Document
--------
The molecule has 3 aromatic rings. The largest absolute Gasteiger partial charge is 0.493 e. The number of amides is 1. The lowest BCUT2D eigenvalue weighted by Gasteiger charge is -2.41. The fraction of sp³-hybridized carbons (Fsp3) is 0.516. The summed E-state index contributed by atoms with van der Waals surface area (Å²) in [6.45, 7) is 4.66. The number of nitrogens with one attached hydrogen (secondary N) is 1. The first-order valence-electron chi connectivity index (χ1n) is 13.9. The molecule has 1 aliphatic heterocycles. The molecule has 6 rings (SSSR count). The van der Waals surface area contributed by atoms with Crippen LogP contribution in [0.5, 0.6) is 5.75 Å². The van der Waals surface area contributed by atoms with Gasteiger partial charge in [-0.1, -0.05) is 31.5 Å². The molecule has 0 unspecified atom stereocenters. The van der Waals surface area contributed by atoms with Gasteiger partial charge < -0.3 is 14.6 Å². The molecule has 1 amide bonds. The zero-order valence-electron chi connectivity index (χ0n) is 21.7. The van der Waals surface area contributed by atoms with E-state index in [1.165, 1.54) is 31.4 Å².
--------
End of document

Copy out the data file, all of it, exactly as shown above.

The molecule has 3 aromatic rings. The largest absolute Gasteiger partial charge is 0.493 e. The number of amides is 1. The lowest BCUT2D eigenvalue weighted by Gasteiger charge is -2.41. The fraction of sp³-hybridized carbons (Fsp3) is 0.516. The summed E-state index contributed by atoms with van der Waals surface area (Å²) in [6.45, 7) is 4.66. The number of nitrogens with one attached hydrogen (secondary N) is 1. The first-order valence-electron chi connectivity index (χ1n) is 13.9. The molecule has 1 aliphatic heterocycles. The molecule has 6 rings (SSSR count). The van der Waals surface area contributed by atoms with Crippen LogP contribution in [0.5, 0.6) is 5.75 Å². The van der Waals surface area contributed by atoms with Gasteiger partial charge in [-0.1, -0.05) is 31.5 Å². The molecule has 0 unspecified atom stereocenters. The van der Waals surface area contributed by atoms with Gasteiger partial charge < -0.3 is 14.6 Å². The molecule has 1 amide bonds. The zero-order valence-electron chi connectivity index (χ0n) is 21.7. The van der Waals surface area contributed by atoms with E-state index in [1.165, 1.54) is 31.4 Å².